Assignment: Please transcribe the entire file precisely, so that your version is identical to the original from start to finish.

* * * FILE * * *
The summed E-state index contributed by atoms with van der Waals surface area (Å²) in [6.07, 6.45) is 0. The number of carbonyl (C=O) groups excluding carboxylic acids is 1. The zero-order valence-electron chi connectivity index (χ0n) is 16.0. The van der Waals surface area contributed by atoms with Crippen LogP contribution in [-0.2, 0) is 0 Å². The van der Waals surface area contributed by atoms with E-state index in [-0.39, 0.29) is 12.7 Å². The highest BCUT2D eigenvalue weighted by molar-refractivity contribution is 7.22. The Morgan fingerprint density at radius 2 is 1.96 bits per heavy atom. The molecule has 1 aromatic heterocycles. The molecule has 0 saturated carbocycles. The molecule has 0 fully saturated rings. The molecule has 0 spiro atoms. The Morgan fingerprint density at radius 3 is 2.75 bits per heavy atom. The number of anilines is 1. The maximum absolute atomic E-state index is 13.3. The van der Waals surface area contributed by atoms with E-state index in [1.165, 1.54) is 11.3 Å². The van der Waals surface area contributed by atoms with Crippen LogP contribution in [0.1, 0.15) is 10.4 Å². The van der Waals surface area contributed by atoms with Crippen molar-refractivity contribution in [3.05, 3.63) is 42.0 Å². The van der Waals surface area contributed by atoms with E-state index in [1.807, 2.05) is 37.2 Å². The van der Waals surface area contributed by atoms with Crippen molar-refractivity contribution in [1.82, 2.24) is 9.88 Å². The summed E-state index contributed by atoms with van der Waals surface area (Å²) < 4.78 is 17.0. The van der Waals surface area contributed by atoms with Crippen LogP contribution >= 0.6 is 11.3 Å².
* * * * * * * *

The summed E-state index contributed by atoms with van der Waals surface area (Å²) in [6.07, 6.45) is 0. The number of carbonyl (C=O) groups excluding carboxylic acids is 1. The zero-order valence-electron chi connectivity index (χ0n) is 16.0. The van der Waals surface area contributed by atoms with Crippen LogP contribution in [-0.2, 0) is 0 Å². The van der Waals surface area contributed by atoms with E-state index in [-0.39, 0.29) is 12.7 Å². The highest BCUT2D eigenvalue weighted by molar-refractivity contribution is 7.22. The Morgan fingerprint density at radius 2 is 1.96 bits per heavy atom. The molecule has 1 aromatic heterocycles. The molecule has 0 saturated carbocycles. The molecule has 0 fully saturated rings. The molecule has 0 spiro atoms. The Morgan fingerprint density at radius 3 is 2.75 bits per heavy atom. The number of anilines is 1. The maximum absolute atomic E-state index is 13.3. The van der Waals surface area contributed by atoms with E-state index in [1.165, 1.54) is 11.3 Å². The van der Waals surface area contributed by atoms with Crippen LogP contribution in [0.1, 0.15) is 10.4 Å². The van der Waals surface area contributed by atoms with Crippen molar-refractivity contribution in [3.05, 3.63) is 42.0 Å². The van der Waals surface area contributed by atoms with E-state index in [1.807, 2.05) is 37.2 Å². The van der Waals surface area contributed by atoms with Crippen molar-refractivity contribution in [1.82, 2.24) is 9.88 Å². The summed E-state index contributed by atoms with van der Waals surface area (Å²) < 4.78 is 17.0. The van der Waals surface area contributed by atoms with Crippen LogP contribution >= 0.6 is 11.3 Å².